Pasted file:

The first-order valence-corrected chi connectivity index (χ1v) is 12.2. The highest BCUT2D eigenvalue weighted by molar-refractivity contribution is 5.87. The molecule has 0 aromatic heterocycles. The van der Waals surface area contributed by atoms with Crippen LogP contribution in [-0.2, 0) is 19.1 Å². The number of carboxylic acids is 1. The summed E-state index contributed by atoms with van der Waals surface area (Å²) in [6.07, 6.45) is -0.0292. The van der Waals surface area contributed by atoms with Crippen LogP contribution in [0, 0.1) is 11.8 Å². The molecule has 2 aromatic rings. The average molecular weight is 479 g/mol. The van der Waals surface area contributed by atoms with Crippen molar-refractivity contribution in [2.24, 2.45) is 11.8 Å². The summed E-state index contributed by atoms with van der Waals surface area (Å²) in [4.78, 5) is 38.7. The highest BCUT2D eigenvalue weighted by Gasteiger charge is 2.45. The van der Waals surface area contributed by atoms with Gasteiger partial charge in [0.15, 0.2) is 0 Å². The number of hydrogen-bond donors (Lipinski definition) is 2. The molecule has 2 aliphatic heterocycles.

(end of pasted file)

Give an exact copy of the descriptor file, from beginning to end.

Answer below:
The first-order valence-corrected chi connectivity index (χ1v) is 12.2. The highest BCUT2D eigenvalue weighted by molar-refractivity contribution is 5.87. The molecule has 0 aromatic heterocycles. The van der Waals surface area contributed by atoms with Crippen LogP contribution in [-0.2, 0) is 19.1 Å². The number of carboxylic acids is 1. The summed E-state index contributed by atoms with van der Waals surface area (Å²) in [6.07, 6.45) is -0.0292. The van der Waals surface area contributed by atoms with Crippen LogP contribution in [0, 0.1) is 11.8 Å². The molecule has 2 aromatic rings. The average molecular weight is 479 g/mol. The van der Waals surface area contributed by atoms with Crippen molar-refractivity contribution in [2.24, 2.45) is 11.8 Å². The summed E-state index contributed by atoms with van der Waals surface area (Å²) in [4.78, 5) is 38.7. The highest BCUT2D eigenvalue weighted by Gasteiger charge is 2.45. The van der Waals surface area contributed by atoms with Gasteiger partial charge in [0.15, 0.2) is 0 Å². The number of hydrogen-bond donors (Lipinski definition) is 2. The molecule has 2 aliphatic heterocycles.